Have I got a food allergy?
Probably not! Immunological evidence of food allergy is found in less than 3% of cases of adults with IBS and is more common if you have other allergies such as eczema, asthma or hay fever. It’s more likely you have food intolerance. The distinction seems clear cut.
Food allergies are an immunological response to one particular food, usually a protein, whereas food intolerance usually involves a sensitivity to a range of carbohydrate foods.
To try to find out what foods might be triggering your symptoms, fill in your symptom tracker and discuss this with your doctor or dietitian.
There are different types of allergy
- The most obvious and common form of food allergy occurs almost as soon as you have eaten the culprit food with vomiting, abdominal pain and diarrhoea. Swelling and tingling around the mouth and throat often occur as well as skin rash, fever and headache. Foods that are often implicated include nuts, soya, egg, dairy and seafood.
- But not all allergic reactions are immediate. Some take a day or so longer to develop and are much more difficult to identify, as the symptoms are usually less dramatic and resemble those typical of IBS, though the reaction is still triggered by one type of food. See Coeliac Disease.
- Food allergy is rare and always consists of a specific immune reaction to one particular food.
- If you think you might have food allergy, it is important to seek advice from your doctor or a dietitian.
- Most reactions to food are not caused by allergy, but by food intolerance in an oversensitive gut.
- Do not start excluding foods without advice. If you start excluding every type of food that causes symptoms, you risk severe nutritional deficiency.
- Your symptoms may be triggered by a meal you ate yesterday.
Can you tell the difference between food allergy and food intolerance. Take the food allergy test!
Allergy testing for IBS is controversial. The most reliable tests are the routine blood and skin tests conducted in hospital laboratories. Tests of hair or skin conductance lack reliable evidence. The most popular commercial tests for allergy involve measurement of circulating (IgG) antibodies to foods. IgG testing for IBS is based on the rationale that if the gut is leaky (as a result of inflammation, infection or stress for example), intact proteins from a variety of foods will permeate the gut lining and generate an immune reaction. But the interpretation of the results is not clear cut. High levels of IgG may be found in response to a number of common foods and may just represent the body’s normal defence reaction and not necessarily an indication of allergy.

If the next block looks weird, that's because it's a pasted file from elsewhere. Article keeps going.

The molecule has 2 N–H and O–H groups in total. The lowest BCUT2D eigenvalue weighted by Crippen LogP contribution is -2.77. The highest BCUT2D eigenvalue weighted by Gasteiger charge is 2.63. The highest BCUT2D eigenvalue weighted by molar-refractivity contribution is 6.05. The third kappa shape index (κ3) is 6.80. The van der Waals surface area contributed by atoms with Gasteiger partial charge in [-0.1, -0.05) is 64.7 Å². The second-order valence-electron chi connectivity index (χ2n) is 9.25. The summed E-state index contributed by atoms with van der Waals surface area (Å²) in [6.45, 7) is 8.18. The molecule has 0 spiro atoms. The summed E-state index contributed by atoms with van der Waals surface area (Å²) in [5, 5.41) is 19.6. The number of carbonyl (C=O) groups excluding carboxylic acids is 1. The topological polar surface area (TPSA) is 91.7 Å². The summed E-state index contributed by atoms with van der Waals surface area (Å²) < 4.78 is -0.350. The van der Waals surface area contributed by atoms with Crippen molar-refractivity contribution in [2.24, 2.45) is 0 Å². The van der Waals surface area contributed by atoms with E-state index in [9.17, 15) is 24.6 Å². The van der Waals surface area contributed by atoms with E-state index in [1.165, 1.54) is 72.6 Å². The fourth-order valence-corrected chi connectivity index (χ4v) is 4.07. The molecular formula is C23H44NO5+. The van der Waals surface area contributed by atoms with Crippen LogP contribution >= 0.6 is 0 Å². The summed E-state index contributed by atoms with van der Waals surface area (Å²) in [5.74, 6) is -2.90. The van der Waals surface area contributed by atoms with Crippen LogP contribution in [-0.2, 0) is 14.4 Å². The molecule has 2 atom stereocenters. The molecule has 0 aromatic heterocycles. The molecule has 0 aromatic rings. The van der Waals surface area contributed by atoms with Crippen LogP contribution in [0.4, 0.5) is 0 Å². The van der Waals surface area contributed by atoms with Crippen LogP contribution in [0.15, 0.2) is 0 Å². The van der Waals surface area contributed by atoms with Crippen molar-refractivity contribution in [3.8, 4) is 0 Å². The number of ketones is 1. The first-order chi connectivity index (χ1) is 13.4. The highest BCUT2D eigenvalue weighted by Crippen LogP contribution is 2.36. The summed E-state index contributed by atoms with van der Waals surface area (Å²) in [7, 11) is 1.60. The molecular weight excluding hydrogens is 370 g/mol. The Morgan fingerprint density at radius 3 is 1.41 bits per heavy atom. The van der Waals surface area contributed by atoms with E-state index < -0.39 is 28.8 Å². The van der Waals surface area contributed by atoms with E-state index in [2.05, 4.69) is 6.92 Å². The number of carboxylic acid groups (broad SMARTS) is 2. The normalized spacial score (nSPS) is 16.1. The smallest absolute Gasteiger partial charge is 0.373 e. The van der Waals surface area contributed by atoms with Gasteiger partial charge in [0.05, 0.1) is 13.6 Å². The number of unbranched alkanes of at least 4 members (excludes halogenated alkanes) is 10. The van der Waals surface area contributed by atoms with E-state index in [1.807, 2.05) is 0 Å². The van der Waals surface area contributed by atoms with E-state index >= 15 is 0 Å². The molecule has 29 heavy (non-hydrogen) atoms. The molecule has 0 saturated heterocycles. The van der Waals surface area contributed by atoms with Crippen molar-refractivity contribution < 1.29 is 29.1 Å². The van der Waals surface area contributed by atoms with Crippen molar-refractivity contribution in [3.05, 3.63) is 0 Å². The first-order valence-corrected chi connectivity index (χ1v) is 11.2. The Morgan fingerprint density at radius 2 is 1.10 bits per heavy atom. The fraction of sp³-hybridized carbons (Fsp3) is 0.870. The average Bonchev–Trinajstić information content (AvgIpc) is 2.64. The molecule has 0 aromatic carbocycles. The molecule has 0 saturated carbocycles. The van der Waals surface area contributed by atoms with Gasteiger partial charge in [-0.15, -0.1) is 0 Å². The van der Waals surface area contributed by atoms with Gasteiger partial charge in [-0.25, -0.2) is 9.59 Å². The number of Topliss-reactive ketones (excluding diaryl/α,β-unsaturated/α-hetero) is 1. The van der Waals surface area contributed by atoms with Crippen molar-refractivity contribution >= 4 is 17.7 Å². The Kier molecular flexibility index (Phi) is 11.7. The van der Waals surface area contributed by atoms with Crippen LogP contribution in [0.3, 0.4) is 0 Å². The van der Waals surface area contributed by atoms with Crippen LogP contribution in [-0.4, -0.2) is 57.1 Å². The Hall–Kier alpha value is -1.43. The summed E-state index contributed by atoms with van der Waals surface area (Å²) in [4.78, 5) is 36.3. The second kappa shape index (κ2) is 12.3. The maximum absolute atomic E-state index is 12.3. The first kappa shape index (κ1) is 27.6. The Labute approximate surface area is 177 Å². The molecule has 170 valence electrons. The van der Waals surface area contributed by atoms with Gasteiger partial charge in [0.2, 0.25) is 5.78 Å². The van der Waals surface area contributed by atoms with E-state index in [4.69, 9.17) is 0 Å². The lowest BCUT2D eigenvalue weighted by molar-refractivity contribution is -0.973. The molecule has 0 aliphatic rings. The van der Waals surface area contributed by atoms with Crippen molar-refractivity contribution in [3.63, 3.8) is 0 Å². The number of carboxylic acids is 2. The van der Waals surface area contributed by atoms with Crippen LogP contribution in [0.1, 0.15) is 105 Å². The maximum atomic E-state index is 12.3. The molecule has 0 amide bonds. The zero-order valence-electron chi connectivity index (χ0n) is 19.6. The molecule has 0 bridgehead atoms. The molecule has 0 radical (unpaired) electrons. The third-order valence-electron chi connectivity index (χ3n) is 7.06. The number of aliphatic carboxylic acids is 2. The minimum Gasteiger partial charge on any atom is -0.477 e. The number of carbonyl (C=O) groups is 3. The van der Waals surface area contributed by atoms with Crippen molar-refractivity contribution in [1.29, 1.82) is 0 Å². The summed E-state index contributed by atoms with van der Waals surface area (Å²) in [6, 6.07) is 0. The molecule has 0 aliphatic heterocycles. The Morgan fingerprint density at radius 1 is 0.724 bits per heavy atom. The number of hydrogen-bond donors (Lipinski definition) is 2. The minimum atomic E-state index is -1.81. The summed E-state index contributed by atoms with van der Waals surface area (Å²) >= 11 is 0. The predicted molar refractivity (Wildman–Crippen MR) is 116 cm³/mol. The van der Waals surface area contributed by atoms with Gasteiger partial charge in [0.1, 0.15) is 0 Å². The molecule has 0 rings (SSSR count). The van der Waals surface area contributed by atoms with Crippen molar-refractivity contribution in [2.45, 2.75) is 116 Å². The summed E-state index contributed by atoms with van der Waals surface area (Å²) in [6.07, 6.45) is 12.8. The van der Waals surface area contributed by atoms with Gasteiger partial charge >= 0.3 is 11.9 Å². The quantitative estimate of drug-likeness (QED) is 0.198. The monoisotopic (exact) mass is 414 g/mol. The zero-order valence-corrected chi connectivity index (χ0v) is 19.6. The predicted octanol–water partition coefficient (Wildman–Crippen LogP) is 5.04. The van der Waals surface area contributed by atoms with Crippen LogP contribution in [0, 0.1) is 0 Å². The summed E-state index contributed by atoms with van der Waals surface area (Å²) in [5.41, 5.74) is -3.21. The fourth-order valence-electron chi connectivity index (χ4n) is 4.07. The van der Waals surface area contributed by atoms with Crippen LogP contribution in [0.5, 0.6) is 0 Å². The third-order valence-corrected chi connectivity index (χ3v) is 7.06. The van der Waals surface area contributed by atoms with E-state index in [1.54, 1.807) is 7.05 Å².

The role of York test in the management of IBS is at best unclear. Whilst the test is useful for detecting the presence of IGG antibodies to specific food components it typically yields multiple positive results and may represent a normal immune response to food. Food-specific IgG4 does not predict true food hypersensitivity. Indeed the presence of this type of antibody has been associated with the development of tolerance to foods that are eaten often. The European Academy of allergy and clinical immunology guidance reads thus;
“Serological tests for immunoglobulin G4 (IgG4) against foods are persistently promoted for the diagnosis of food-induced hypersensitivity. Since many patients believe that their symptoms are related to food ingestion without diagnostic confirmation of a causal relationship, tests for food-specific IgG4 represent a growing market. Testing for blood IgG4 against different foods is performed with large-scale screening for hundreds of food items by enzyme-linked immunosorbent assay-type and radioallergosorbent-type assays in young children, adolescents and adults. However, many serum samples show positive IgG4 results without corresponding clinical symptoms.
These findings, combined with the lack of convincing evidence for histamine-releasing properties of IgG4 in humans, and lack of any controlled studies on the diagnostic value of IgG4 testing in food allergy, do not provide any basis for the hypothesis that food-specific IgG4 should be attributed with an effector role in food hypersensitivity. In contrast to the disputed beliefs, IgG4 against foods indicates that the organism has been repeatedly exposed to food components, recognized as foreign proteins by the immune system. Its presence should not be considered as a factor, which induces hypersensitivity, but rather as an indicator for immunological tolerance, linked to the activity of regulatory T cells. In conclusion, food-specific IgG4 does not indicate (imminent) food allergy or intolerance, but rather a physiological response of the immune system after exposition to food components. Therefore, testing of IgG4 to foods is considered as irrelevant for the laboratory work-up of food allergy or intolerance and should not be performed in case of food-related complaints.”
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